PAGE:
Last week, nearly 7,000 votes were submitted using the Voatz mobile voting platform in the Utah GOP’s virtual convention. This constituted a 93% turnout for the convention.
All submitted ballots undergo a public citizen’s post-election audit, in which anyone is able to participate as an auditor, hosted by the National Cybersecurity Center.
We wanted to share interesting data from this election. In addition to voting statistics, after voting, several Utah GOP voters voluntarily responded to a survey regarding their experience with mobile voting.
- 90% reported being “satisfied” or “very satisfied” with the convention
- 87% reported being more likely to serve as a delegate if future conventions are online
- 89% reported that their experience with Voatz was “positive” or “very positive”
- Only 13% prefer to return to a traditional, in-person convention
[Data from a UT GOP survey with nearly 1,000 respondents.]
- A majority of the voters prefer submitting their ballot via secure mobile voting
- Nearly two-thirds of the voters felt secure submitting their ballot via mobile voting
- Nearly all voters felt the instructions for completing verification were clear, that their ballot was easy to navigate and to cast
[Data from a voluntary survey specific to mobile voting with nearly 300 respondents.]
Below includes other highlights and data points from the election itself, as well as survey responses.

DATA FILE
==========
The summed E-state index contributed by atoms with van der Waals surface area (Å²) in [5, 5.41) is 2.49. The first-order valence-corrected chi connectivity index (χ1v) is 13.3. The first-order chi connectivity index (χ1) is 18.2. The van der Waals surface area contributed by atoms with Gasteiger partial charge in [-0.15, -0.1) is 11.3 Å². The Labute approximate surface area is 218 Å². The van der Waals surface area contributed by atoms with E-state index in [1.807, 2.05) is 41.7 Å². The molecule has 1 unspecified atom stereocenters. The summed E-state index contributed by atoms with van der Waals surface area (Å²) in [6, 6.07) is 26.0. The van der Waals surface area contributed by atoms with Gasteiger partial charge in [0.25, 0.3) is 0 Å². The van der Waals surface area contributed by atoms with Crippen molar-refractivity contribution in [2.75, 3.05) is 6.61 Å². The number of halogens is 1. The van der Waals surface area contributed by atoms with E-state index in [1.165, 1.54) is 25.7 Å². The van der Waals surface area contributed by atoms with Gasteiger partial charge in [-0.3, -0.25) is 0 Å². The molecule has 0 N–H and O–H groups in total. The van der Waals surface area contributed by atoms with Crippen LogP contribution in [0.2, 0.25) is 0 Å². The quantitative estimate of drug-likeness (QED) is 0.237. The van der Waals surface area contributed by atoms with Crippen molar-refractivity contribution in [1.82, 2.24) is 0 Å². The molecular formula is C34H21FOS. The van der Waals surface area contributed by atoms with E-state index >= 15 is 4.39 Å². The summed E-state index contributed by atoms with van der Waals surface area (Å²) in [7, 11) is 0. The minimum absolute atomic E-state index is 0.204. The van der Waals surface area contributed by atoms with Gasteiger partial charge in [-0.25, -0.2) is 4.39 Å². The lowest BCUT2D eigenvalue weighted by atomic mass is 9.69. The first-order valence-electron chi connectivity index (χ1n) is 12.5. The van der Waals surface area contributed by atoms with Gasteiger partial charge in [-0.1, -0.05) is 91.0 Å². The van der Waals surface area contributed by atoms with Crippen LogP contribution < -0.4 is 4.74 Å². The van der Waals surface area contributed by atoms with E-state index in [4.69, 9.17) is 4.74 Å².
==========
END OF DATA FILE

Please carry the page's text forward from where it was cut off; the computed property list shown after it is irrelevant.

% RETURN RATE ON BALLOTS RECEIVED
This means that 99.6% of delegates who successfully verified in the Voatz app and received their ballot successfully submitted it.
BREAKDOWN OF VOTER SMARTPHONE TYPE
Q: Were the instructions for completing the verification clear?
Q: Was the ballot easy to navigate?
Q: Was it easy to cast/submit your ballot?
Q: How did you submit your last ballot, prior to this election?
Q: How secure did you feel submitting your ballot through this mobile voting project?
Q: What method do you prefer to submit your ballot?
State-of-the-Art Security Performs First-Rate Threat Mitigation
During the election, our advanced security threat detection mechanisms were able to detect, mitigate and thwart a handful of devices that had malware, were operating on insecure networks, or had insecure applications installed.
This is important data that indicates that the system is successful at ensuring a secure vote.
In these instances, voters were prevented from voting until the threat was mitigated. In some instances, voters were asked to remove malware on their devices and in others, some voters were asked to delete certain suspicious applications they had installed or remove certain appliances from their networks that could pose a threat to their smartphones.
Stay tuned for some more details in a forthcoming blog post.